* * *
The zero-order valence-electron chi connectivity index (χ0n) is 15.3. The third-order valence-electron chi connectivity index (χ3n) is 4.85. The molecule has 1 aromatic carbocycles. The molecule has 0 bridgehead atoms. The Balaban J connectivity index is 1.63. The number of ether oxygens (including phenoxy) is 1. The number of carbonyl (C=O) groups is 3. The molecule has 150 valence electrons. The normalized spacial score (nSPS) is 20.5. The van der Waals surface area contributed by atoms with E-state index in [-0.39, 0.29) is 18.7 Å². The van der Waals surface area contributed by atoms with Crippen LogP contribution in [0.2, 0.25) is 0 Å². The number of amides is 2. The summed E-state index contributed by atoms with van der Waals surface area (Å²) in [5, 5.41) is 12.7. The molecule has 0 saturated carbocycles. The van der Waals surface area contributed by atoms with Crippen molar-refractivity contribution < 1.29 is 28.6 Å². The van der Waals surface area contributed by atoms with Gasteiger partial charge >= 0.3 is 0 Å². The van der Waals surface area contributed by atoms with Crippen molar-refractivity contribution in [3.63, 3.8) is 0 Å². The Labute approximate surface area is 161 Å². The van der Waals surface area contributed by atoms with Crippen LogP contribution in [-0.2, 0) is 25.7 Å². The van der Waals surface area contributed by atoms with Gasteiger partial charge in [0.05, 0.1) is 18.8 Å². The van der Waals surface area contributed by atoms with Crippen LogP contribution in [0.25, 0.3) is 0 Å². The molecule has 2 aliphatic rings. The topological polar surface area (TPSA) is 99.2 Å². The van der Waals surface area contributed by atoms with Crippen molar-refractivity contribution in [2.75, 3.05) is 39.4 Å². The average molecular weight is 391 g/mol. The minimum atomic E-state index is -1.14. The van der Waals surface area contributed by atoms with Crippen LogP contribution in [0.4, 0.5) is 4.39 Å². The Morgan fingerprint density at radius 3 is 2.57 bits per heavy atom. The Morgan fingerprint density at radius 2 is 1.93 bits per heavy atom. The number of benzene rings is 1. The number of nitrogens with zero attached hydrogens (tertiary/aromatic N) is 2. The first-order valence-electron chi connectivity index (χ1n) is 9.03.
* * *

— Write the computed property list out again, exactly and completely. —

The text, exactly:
The zero-order valence-electron chi connectivity index (χ0n) is 15.3. The third-order valence-electron chi connectivity index (χ3n) is 4.85. The molecule has 1 aromatic carbocycles. The molecule has 0 bridgehead atoms. The Balaban J connectivity index is 1.63. The number of ether oxygens (including phenoxy) is 1. The number of carbonyl (C=O) groups is 3. The molecule has 150 valence electrons. The normalized spacial score (nSPS) is 20.5. The van der Waals surface area contributed by atoms with E-state index in [-0.39, 0.29) is 18.7 Å². The van der Waals surface area contributed by atoms with Crippen LogP contribution in [0.2, 0.25) is 0 Å². The number of amides is 2. The summed E-state index contributed by atoms with van der Waals surface area (Å²) in [5, 5.41) is 12.7. The molecule has 0 saturated carbocycles. The van der Waals surface area contributed by atoms with Crippen molar-refractivity contribution < 1.29 is 28.6 Å². The van der Waals surface area contributed by atoms with Gasteiger partial charge >= 0.3 is 0 Å². The van der Waals surface area contributed by atoms with Crippen molar-refractivity contribution in [3.63, 3.8) is 0 Å². The Labute approximate surface area is 161 Å². The van der Waals surface area contributed by atoms with Crippen LogP contribution in [-0.2, 0) is 25.7 Å². The van der Waals surface area contributed by atoms with Gasteiger partial charge in [0.05, 0.1) is 18.8 Å². The van der Waals surface area contributed by atoms with Crippen LogP contribution in [0.25, 0.3) is 0 Å². The molecule has 2 aliphatic rings. The topological polar surface area (TPSA) is 99.2 Å². The van der Waals surface area contributed by atoms with Crippen molar-refractivity contribution in [2.75, 3.05) is 39.4 Å². The average molecular weight is 391 g/mol. The minimum atomic E-state index is -1.14. The van der Waals surface area contributed by atoms with Crippen LogP contribution in [0.4, 0.5) is 4.39 Å². The Morgan fingerprint density at radius 3 is 2.57 bits per heavy atom. The Morgan fingerprint density at radius 2 is 1.93 bits per heavy atom. The number of benzene rings is 1. The number of nitrogens with zero attached hydrogens (tertiary/aromatic N) is 2. The first-order valence-electron chi connectivity index (χ1n) is 9.03.